I reminded her of that incident while sitting at the countertop in her new home.  Her voice started to crack and her eyes glistened when she reflected upon her life's journey.


Looking at where she is now and where she started from, I was inspired to ask her, “If at the age of 11 or 12 when you were going through all of that stuff, if I had come to you and said, it will get better, hold on, you will not only own your own home and homes, but be in the position to help somebody else.  Would you have believed me?"


"Probably not,” she replied.  “I could not see it then, but I always had hope."


Therein, my friends, lies the answer.


You must keep hope alive while holding fast to this belief, “Faith is the substance of things hoped for and the evidence of things not seen."


Tough times never last but tough people do.


I gleaned three nuggets of wisdom from my exchange with this remarkable woman, that I thought would be worthwhile sharing with that soul at the end of his or her rope, about to cash it all in.


These are by no means all the requirements for success, but all successful people, believer or non-believer, undoubtedly share these traits.



1). You must survive.


 A living dog is better than a dead lion.


If you are dead nothing really matters and nothing will ever change for you. Death comes in many forms and extends beyond physical death. There are many walking dead. Many are emotionally dead as they stand witness and allow their potential to expire, their promise to go to the grave and their purpose to be snuffed out. God does not waste anything and he said, “I am come that ye might have life and that more abundantly."



2). You must keep stepping forward.


No matter how difficult it is, you must keep advancing. You cannot tarry long weeping over spilled milk. Let the dead bury the dead. The Jamaicans say, "It gone bad aready. Wha' go wrong a mornin', caan come right a evening." Move on.



3). Choose your companions wisely.


You keep company only with friends who are going positive places. If not, you will have to go it alone if necessary. Bad company corrupts good morals. Associate only with people who will take you and/or going in the direction where you want to go.




Delrose Smalling is barely five feet tall.  If you see her on the street, you would probably casually dismiss her as inconsequential. She is inherently shy, retiring and does not like being the center of attention.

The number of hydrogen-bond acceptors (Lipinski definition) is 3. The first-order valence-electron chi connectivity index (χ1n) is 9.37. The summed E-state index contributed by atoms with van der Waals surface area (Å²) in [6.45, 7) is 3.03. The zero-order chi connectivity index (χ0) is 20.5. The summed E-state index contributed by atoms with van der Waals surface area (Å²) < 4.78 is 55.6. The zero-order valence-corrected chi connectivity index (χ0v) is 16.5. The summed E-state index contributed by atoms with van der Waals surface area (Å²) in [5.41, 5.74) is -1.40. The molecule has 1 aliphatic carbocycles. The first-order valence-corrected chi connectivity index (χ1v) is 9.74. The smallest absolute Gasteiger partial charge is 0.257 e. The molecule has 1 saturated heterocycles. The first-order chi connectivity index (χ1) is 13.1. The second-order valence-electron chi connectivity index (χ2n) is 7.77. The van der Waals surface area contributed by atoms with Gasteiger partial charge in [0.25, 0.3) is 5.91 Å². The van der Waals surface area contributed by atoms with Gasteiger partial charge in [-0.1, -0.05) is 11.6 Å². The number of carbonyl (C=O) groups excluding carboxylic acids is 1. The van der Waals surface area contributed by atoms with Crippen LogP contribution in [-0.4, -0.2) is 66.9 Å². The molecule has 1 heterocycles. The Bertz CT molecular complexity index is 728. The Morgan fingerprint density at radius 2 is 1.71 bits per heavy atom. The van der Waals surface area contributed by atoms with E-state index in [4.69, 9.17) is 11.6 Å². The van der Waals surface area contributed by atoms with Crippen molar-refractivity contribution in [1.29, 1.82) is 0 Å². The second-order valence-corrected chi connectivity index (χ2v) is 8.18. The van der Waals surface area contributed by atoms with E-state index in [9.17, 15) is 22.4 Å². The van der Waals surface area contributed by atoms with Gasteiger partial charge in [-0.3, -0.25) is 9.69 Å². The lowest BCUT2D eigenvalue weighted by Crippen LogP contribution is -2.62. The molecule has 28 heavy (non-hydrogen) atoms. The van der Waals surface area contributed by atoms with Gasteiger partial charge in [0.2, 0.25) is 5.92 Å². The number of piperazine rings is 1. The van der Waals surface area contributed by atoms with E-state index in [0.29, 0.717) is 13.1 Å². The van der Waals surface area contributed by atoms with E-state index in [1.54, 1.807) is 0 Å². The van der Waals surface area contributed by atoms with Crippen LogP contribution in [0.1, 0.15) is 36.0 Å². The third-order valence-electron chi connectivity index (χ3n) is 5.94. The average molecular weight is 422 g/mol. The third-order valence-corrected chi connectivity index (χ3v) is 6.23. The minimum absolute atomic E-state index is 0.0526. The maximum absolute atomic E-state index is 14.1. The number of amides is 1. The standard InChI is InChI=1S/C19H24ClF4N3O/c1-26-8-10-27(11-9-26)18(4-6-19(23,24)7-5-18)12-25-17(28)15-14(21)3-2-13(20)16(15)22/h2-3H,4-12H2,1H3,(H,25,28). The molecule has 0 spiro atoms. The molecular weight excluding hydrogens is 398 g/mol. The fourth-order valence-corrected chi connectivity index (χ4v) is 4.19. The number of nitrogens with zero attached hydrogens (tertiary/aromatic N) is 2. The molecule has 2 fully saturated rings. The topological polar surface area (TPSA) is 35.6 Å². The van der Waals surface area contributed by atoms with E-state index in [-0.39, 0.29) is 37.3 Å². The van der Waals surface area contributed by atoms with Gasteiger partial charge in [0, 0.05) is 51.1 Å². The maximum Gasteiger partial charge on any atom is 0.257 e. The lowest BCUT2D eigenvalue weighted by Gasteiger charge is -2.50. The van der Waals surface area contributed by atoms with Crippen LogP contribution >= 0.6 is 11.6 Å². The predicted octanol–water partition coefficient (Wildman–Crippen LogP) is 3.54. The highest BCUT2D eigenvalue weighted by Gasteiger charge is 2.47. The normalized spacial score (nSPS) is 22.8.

Nevertheless, if you engage her in conversation you would be pleasantly surprised to discover that she is, as the Jamaicans describe such persons, "she likkle but she tallawa."


Migrating from NYC with her two children and estranged from her husband, she found work at the University of Miami hospital in Miami, Fl.


Do you remember the little girl in Jamaica without a steady place to sleep, barely enough food to eat?


She has owned a three-bedroom two bath pool home in North Miami where my family and I have been hosted. Subsequently, she sold that and bought a home in the Aventura area of Miami, Fla. This home is presently occupied by one daughter and son-in-law and, surprisingly, Dell's estranged husband.


With malice toward none she ensures that her husband, afflicted with glaucoma and cataracts, has a place to stay and keeps his medical appointments.


Then, she purchased a one-bedroom condo in the Miami Gardens area that is presently on rent.


She was forced to buy a two-bedroom condo in the same area to accommodate her ailing mother until she passed away.


Her youngest daughter, seeking to buy a house, prevailed upon her to sell the condo and buy the residence they presently occupy.


Whew! What a journey.


She has helped people to pay their rent so they would not be homeless and even paid for their dentures so they would be able to eat properly.


She has invested in business so another could realize his or her dream.


Life can make you bitter or better.


She decided to choose the better and we are all the better for it.


Leaving her home the other day, she gave me a 22-inch television for my home office and paid for our groceries at the supermarket.


Yes, there is a pot of gold at the end of the rainbow.


You will find it if you remain alive, believe in hope, stand on your feet, start walking, keep going and put it all together one step at a time.


V. Knowles is a husband, father and prison minister with an interest in penning issues that serve to uplift mankind. He melds his love for Classic literature, The Bible and pop culture - as sordid as it may be - into highly relatable columns of truth, faith and justice. Hence the name: Just Thinking. If he's not buried in a book or penning his next column, you may find him pinned to his sectional watching a good old Country and Western flick. He is also the co-author of HOLA America: Guts, Grit, Grind and Further Traits in the Successful American Immigrant.



Visitor Comments (1)